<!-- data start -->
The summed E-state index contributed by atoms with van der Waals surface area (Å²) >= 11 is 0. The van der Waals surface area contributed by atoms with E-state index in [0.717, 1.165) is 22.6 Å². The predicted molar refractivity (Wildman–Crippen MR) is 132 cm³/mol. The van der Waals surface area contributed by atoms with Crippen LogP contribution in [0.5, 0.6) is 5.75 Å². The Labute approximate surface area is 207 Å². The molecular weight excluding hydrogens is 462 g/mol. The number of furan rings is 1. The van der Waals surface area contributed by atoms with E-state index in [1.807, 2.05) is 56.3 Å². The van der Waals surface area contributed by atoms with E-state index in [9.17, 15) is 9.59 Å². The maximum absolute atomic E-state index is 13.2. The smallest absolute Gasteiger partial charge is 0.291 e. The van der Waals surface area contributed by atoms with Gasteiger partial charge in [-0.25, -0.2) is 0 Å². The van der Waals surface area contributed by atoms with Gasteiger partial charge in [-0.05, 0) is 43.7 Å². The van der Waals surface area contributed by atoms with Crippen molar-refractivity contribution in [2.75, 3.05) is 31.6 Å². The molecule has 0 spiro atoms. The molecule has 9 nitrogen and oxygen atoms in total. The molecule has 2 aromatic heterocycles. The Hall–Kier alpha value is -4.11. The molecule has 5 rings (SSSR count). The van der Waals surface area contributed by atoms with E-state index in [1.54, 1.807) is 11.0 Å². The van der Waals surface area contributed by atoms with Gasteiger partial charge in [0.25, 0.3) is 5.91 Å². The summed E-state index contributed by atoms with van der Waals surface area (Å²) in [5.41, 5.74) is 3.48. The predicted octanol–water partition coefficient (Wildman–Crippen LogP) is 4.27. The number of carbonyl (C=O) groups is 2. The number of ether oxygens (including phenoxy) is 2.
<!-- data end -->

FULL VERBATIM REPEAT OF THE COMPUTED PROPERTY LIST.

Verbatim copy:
The summed E-state index contributed by atoms with van der Waals surface area (Å²) >= 11 is 0. The van der Waals surface area contributed by atoms with E-state index in [0.717, 1.165) is 22.6 Å². The predicted molar refractivity (Wildman–Crippen MR) is 132 cm³/mol. The van der Waals surface area contributed by atoms with Crippen LogP contribution in [0.5, 0.6) is 5.75 Å². The Labute approximate surface area is 207 Å². The molecular weight excluding hydrogens is 462 g/mol. The number of furan rings is 1. The van der Waals surface area contributed by atoms with E-state index in [1.807, 2.05) is 56.3 Å². The van der Waals surface area contributed by atoms with E-state index in [9.17, 15) is 9.59 Å². The maximum absolute atomic E-state index is 13.2. The smallest absolute Gasteiger partial charge is 0.291 e. The van der Waals surface area contributed by atoms with Gasteiger partial charge in [-0.25, -0.2) is 0 Å². The van der Waals surface area contributed by atoms with Gasteiger partial charge in [-0.05, 0) is 43.7 Å². The van der Waals surface area contributed by atoms with Crippen molar-refractivity contribution in [2.75, 3.05) is 31.6 Å². The molecule has 0 spiro atoms. The molecule has 9 nitrogen and oxygen atoms in total. The molecule has 2 aromatic heterocycles. The Hall–Kier alpha value is -4.11. The molecule has 5 rings (SSSR count). The van der Waals surface area contributed by atoms with E-state index in [1.54, 1.807) is 11.0 Å². The van der Waals surface area contributed by atoms with Gasteiger partial charge in [0.25, 0.3) is 5.91 Å². The summed E-state index contributed by atoms with van der Waals surface area (Å²) in [5.41, 5.74) is 3.48. The predicted octanol–water partition coefficient (Wildman–Crippen LogP) is 4.27. The number of carbonyl (C=O) groups is 2. The number of ether oxygens (including phenoxy) is 2.